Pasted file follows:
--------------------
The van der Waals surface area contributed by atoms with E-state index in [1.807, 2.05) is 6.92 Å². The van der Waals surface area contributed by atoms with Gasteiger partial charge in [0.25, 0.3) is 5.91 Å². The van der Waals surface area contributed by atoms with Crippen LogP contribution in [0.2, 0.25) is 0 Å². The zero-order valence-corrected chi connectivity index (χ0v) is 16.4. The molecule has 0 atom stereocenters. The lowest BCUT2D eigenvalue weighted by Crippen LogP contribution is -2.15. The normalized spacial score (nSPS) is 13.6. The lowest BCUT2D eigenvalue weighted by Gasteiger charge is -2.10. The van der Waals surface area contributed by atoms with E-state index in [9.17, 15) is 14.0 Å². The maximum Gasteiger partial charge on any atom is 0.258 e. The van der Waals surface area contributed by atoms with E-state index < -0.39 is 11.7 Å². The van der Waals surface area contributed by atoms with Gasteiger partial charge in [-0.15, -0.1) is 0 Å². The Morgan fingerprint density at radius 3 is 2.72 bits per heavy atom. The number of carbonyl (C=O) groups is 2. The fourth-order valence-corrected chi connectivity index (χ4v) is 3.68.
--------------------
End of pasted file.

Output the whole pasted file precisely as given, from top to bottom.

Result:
The van der Waals surface area contributed by atoms with E-state index in [1.807, 2.05) is 6.92 Å². The van der Waals surface area contributed by atoms with Gasteiger partial charge in [0.25, 0.3) is 5.91 Å². The van der Waals surface area contributed by atoms with Crippen LogP contribution in [0.2, 0.25) is 0 Å². The zero-order valence-corrected chi connectivity index (χ0v) is 16.4. The molecule has 0 atom stereocenters. The lowest BCUT2D eigenvalue weighted by Crippen LogP contribution is -2.15. The normalized spacial score (nSPS) is 13.6. The lowest BCUT2D eigenvalue weighted by Gasteiger charge is -2.10. The van der Waals surface area contributed by atoms with E-state index in [9.17, 15) is 14.0 Å². The maximum Gasteiger partial charge on any atom is 0.258 e. The van der Waals surface area contributed by atoms with E-state index < -0.39 is 11.7 Å². The van der Waals surface area contributed by atoms with Gasteiger partial charge in [-0.15, -0.1) is 0 Å². The Morgan fingerprint density at radius 3 is 2.72 bits per heavy atom. The number of carbonyl (C=O) groups is 2. The fourth-order valence-corrected chi connectivity index (χ4v) is 3.68.